// save string
saveStringVer: 'v1'
};
var api = {};
// SAVE STATES
// create a save string from a game object
var saveStringVersions = {
v0: ['damage'],
v1: ['damage', 'mapIndex', 'skillPoints']
};
var saveStringParts = {
damage: {
encode: function (game) {
var damage = Math.floor(Number(game.totalDamage));
return damage.toString(36);
},
apply: function (game, partString) {
var damage = parseInt(partString, 36);
if (damage > 0) {
game.totalDamage = damage;
console.log('applying damage: ' + game.totalDamage);
}
}
},
mapIndex: {
encode: function (game) {
return Number(game.mapLevelObj.level).toString(36);
},
apply: function (game, partString) {
// apply nothing for map level for now
}
},
skillPoints: {
encode: function (game) {
var str = '';
// skill points
Object.keys(game.skills).forEach(function (skillKey) {
str += game.skills[skillKey].points.toString(36) + '-';
});
return str;
},
apply: function (game, partString) {
if (partString) {
var match = partString.match(/\w+/g);
if (match) {
console.log('applying skill point string:');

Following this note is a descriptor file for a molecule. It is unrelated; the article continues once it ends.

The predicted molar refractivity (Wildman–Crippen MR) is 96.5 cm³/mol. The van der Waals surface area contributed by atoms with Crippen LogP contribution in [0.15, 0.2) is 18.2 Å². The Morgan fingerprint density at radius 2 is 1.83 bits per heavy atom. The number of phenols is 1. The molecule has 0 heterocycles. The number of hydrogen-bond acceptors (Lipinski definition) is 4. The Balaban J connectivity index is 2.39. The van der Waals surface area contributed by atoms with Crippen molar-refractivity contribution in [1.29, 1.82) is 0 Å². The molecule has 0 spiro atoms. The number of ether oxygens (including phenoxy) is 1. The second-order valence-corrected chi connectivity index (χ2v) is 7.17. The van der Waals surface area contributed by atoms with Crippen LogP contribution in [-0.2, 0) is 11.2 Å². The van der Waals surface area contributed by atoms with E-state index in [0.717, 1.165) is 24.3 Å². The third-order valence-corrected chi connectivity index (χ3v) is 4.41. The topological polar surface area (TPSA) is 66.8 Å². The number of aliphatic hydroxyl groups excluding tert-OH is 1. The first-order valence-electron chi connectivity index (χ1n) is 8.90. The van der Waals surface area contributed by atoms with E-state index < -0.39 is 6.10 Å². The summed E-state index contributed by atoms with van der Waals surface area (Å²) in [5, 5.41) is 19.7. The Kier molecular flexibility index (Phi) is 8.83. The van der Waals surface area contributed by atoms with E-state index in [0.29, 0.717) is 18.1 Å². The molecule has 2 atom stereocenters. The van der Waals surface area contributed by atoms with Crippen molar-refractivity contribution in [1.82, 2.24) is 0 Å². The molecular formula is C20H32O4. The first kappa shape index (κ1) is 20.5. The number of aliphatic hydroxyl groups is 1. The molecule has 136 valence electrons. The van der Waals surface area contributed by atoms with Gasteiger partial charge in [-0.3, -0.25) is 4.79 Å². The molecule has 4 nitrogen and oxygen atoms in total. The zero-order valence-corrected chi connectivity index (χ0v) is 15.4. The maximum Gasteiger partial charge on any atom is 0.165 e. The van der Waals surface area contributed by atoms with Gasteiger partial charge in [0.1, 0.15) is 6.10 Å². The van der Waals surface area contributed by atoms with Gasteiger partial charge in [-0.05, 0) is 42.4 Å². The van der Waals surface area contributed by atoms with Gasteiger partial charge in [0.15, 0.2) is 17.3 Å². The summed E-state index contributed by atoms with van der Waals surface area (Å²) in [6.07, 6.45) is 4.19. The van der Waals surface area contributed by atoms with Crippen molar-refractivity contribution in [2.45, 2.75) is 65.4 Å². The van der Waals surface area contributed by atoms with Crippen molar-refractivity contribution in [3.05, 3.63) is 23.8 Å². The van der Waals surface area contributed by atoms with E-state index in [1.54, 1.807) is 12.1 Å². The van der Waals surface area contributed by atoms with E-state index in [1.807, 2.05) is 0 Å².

console.log(partString);
match.forEach(function (sp, i) {
game.skills['weapon_' + i].points = Number(parseInt(sp, 36));
});
}
}
}
},
};
// create a save string from the given game object
api.createSaveString = function (game, ver) {
ver = ver || hardSet.saveStringVer;
var str = '';
saveStringVersions[ver].forEach(function (partKey) {
str += saveStringParts[partKey].encode(game) + '.';
});
return ver + '.' + str;
};
// apply a save string to the given game object
api.applySaveString = function (game, saveStr) {
var parts = saveStr.split('.').map(function (part) {
return part.replace(/\;/, '');
});
var ver = parts[0];
saveStringVersions[ver].forEach(function (partKey, i) {
saveStringParts[partKey].apply(game, parts[1 + i])
});
};
api.create = function (opt) {
opt = opt || {};
var game = {
mapLevelObj: {
level: 1
},
totalDamage: opt.damage || 0,
maIndex: opt.mapIndex || 0,
skills: opt.skills || {
weapon_0: {
points: 0
},
weapon_1: {
points: 0
},
weapon_2: {
points: 0
},
weapon_3: {
points: 0
}
}
};
return game;
};
return api;
}
());

2.2 - basic save state tool that can edit damage

Now to create a simple tool that I can use to edit the save state of a game. So far this tool just edits the damage of a save state that should be there to begin with, but in time I might put more work into this one if I keep working on the cross hairs example.